Germany is also stabilising, with service revenues down 1.8 per cent this quarter, against a steeper fall of 5.9 per cent in the previous three months. Cost cuts of around £1bn are bolstering the bottom line, while free cash flow is forecast to rise from £6.5bn to £7bn next year, with capital expenditure staying flat. Still, it’s not all plain sailing. Margins in Spain, one of the biggest users of mobile phones, are off slightly. And much of the revenue growth is coming from data, which is priced far too cheaply considering the huge costs of upgrading tired networks.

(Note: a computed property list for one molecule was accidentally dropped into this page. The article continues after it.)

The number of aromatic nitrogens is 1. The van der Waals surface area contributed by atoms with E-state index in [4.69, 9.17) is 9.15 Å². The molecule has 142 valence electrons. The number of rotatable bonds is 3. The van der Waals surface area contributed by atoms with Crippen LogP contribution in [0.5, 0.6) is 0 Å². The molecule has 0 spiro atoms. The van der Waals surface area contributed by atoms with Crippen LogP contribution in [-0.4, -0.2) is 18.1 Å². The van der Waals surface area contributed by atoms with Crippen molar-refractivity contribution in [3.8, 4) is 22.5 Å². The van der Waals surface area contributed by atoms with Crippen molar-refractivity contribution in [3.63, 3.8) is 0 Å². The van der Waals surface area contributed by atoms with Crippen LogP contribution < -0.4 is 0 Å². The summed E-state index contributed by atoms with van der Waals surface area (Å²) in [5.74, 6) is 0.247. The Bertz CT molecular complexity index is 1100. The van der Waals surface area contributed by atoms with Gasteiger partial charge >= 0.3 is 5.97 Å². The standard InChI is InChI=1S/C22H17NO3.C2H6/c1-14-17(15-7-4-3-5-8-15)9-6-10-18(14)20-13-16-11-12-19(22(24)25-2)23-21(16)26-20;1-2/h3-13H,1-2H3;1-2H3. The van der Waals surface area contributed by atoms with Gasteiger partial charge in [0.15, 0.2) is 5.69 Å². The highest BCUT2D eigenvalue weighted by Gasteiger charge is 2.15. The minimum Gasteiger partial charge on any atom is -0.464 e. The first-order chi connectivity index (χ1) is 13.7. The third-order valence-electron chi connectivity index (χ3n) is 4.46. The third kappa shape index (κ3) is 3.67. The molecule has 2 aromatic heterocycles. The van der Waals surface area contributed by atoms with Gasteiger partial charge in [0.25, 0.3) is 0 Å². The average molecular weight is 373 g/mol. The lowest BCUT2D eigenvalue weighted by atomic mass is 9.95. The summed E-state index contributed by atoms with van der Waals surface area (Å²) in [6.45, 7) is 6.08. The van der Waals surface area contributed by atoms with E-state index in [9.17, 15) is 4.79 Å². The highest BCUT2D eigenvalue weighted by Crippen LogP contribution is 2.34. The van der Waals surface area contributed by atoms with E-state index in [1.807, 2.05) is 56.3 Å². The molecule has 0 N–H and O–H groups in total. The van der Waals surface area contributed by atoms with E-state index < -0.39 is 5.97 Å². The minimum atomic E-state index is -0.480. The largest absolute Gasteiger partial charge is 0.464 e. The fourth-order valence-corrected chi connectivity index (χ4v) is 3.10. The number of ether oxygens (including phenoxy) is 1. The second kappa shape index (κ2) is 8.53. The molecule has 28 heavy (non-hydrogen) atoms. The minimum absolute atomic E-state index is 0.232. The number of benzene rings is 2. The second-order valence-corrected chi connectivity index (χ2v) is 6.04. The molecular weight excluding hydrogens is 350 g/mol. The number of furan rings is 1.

The £2.3bn write-down in India suggests too-high costs are being squirreled away as one-offs, a situation that is clearly untenable. That means the mobile giant’s recovery is only nascent. Investors that think the turnaround has legs should buy while its cheap.